How to create new sftp user with access to /var/www

In what appears to be the new way I do things (i.e. here and here), following a question from TurnKey Hub user Rob, I'm posting this "tutorial" as a blog post.

Via Hub support, Rob asked about the best way to set up a user who can SFTP into his TurnKey WordPress server and upload/download files. He noted that he had followed my vague advice on a support thread (I'm not sure which one as he didn't explicitly say - perhaps one of these?). Regardless, it wasn't working as he'd hoped. I gave him some further limited, somewhat vague guidance, with an intention to look into it a little further and clarify details.

The more I dug, the clearer it became that there were a lot of intricacies and a lot of opinion about what is "best". Surely Rob is not the only one trying to do this?! So I decided to have a bit of a play with it and define a process that (hopefully) might be useful!?

The new SFTP user

In this "tutorial" post I'll document how to create an sftp user with write access to /var/www so that files can be uploaded/downloaded and modified. This will describe how to create a "locked down" user who can only access sftp, is "chroot jailed" within /var/www and can't log in via SSH at all.

If you're interested in configuring a limited SSH user who can log in, then I may cover that another day. If that interests you, please let me know (e.g. in the comments below).

Note that whilst I make every effort to document a secure setup, allowing any access to your server always has risks. The more access, the more risk. So whenever possible use the "principle of least privilege" and only give the user the permissions needed to do the required job and always only access to people you trust.

I've written these instructions specifically for TurnKey GNU/Linux v17.x (based on Debian 11/Bullseye), but they should work on any recent TurnKey system. It should also work on Debian or derivatives, e.g. Ubuntu. They may even work with other Linux systems, but there may be specific paths and commands that differ.

These instructions assume that you are running as root. If not, try prefixing commands with sudo, or better still, open a root terminal (e.g. 'sudo su -'). They also assume that the default webserver user group is 'www-data'.

Important note: Don't do this if you are hosting from /var/www

I consider it important that you DO NOT follow these instructions if your docroot is /var/www. These instructions require that /var/www is owned by root. Hosting from subdirectories is fine - otherwise move your docroot to a subdir first.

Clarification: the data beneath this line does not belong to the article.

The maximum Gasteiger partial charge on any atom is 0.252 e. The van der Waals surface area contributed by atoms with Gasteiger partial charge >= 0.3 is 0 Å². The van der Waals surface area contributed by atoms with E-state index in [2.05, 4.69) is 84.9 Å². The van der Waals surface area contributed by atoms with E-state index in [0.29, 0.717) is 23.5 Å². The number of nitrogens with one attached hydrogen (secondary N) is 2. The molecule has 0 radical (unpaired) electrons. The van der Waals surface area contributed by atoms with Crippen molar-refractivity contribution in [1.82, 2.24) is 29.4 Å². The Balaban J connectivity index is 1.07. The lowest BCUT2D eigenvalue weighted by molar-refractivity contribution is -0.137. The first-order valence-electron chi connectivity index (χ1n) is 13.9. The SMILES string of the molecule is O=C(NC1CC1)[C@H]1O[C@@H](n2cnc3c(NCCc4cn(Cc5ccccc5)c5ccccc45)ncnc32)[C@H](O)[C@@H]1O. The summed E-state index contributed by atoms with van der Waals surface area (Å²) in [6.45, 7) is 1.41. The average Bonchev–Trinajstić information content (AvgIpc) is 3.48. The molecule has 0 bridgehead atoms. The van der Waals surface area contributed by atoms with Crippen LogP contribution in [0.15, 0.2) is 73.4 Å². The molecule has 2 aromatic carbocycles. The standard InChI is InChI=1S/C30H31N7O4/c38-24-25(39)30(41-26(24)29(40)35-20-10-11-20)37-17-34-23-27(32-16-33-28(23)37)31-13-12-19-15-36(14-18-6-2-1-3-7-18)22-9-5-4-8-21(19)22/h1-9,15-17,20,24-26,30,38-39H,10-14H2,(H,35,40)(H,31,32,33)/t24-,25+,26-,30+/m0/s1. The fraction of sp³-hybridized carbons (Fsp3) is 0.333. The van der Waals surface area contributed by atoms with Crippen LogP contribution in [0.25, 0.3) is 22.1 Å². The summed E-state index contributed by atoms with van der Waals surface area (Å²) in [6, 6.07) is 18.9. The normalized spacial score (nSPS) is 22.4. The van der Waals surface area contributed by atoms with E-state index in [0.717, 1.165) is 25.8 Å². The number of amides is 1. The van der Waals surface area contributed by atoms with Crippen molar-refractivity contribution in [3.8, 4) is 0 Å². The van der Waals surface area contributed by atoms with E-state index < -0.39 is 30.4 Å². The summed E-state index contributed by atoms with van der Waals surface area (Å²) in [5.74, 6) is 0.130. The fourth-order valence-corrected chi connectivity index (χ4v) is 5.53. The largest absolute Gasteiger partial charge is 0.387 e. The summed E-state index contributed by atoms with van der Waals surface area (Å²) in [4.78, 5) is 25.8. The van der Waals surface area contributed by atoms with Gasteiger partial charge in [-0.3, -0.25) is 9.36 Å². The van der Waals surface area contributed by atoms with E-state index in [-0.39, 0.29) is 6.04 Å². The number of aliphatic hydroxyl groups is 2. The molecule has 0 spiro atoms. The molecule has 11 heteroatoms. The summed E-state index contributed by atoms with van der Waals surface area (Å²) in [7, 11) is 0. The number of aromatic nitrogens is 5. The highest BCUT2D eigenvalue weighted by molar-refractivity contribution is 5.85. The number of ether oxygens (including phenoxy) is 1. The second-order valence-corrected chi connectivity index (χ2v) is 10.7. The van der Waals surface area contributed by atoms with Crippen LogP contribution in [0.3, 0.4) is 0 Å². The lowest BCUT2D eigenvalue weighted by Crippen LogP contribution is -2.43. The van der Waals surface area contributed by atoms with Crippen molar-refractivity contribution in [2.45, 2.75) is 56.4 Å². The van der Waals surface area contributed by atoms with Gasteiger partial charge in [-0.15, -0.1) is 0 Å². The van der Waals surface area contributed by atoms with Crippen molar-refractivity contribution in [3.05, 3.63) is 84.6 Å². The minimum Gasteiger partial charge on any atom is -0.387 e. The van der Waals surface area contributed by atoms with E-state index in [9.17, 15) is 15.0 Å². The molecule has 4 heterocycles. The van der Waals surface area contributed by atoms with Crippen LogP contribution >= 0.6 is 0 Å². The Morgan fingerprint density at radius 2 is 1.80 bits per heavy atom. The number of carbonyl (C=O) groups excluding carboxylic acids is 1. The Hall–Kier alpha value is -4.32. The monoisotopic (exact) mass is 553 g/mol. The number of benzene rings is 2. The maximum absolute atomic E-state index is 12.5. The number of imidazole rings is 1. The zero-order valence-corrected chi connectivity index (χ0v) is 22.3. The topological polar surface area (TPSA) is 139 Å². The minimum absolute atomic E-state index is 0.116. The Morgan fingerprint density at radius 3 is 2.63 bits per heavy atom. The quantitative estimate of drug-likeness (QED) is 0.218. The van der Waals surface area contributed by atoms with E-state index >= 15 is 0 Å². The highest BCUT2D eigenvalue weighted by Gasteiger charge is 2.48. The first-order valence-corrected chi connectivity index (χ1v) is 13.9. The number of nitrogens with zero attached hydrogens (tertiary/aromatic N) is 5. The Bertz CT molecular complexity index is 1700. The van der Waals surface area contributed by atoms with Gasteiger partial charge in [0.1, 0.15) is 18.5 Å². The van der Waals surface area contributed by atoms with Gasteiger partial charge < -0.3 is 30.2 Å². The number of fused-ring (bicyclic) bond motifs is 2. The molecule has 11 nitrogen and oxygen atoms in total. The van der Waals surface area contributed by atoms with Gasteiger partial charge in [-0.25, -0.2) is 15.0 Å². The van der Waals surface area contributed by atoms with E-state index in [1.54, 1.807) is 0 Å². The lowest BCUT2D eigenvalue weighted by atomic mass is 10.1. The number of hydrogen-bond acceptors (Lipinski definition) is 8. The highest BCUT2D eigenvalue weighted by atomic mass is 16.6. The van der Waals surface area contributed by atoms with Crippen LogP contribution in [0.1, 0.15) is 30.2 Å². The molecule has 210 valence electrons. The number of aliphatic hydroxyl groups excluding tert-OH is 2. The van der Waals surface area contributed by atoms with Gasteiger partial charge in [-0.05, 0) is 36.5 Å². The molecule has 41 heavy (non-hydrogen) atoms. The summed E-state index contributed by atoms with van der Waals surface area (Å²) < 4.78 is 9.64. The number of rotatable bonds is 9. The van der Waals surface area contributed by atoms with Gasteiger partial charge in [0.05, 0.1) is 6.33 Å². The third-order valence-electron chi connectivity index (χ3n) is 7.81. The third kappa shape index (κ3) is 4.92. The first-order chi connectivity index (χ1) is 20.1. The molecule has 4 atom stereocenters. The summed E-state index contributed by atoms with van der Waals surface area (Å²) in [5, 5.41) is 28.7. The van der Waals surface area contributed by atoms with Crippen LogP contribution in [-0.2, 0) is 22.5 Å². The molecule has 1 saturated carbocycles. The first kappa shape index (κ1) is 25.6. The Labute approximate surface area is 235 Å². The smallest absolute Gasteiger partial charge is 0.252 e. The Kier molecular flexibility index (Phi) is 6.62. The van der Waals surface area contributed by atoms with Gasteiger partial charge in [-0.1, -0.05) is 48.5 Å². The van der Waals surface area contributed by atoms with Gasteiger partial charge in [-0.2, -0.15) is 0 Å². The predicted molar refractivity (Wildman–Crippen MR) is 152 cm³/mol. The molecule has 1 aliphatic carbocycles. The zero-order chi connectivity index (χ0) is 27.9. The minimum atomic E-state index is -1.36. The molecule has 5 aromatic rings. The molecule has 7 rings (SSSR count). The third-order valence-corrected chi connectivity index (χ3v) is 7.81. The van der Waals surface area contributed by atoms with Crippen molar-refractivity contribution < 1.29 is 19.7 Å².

These instructions will make /var/www the HOME (i.e. '~') for this sftp user. So long as root maintains ownership of /var/www your sftp user won't be able to write files to /var/www so the risk of data leakage is minimal. However, if /var/www is owned by your new user (or www-data), ssh log in is allowed and you serve directly from /var/www (i.e. you don't follow these instructions), you risk leaking sensitive user info via your webserver; likely compromising the new user.

If you are using a TurnKey appliance that is based on LAMP; such as WordPress, Joomla, Drupal, Laravel, Nextcloud, or any of the other ones (about 70% of the library) you should be fine as they are hosted in a sub directory by default (e.g. /var/www/wordpress). Note that the base appliances (e.g. LAMP, LAPP, Ngnix, LigHTTPd) DO serve from /var/www docroot.

If you are hosting directly from /var/www then move your docroot before taking any of these steps. If you need a hand with that, please feel free to ask, be sure to share details of your setup.

Create the new user and add to 'www-data' group

Under normal circumstance, you would use 'adduser' to create a new user account. However, we have some specific requirements, so we're going to use the lower level 'useradd'.

Create the Linux user 'sftpuser' (change the name if you wish) with the specific requirements (use a better password):

useradd sftpuser --home-dir /var/www \
                 --gid www-data \
                 --shell /usr/sbin/nologin \
                 --password 'YourAwesomePassword'

Configure correct permissions

Assuming that the docroot is '/var/www/wordpress' (substitute your relevant docroot wherever you see '/var/www/wordpress' - e.g. '/var/www/drupal', '/var/www/joomla', etc) then "fix" permissions like this:

for dir in /var /var/www; do
    chown root:root $dir
    chmod 0755 $dir
done
chown -R www-data:www-data /var/www/wordpress

FYI permissions for '/var' & '/var/www' should probably be ok by default. But it won't work if they're wrong and resetting them to what they should be does no harm.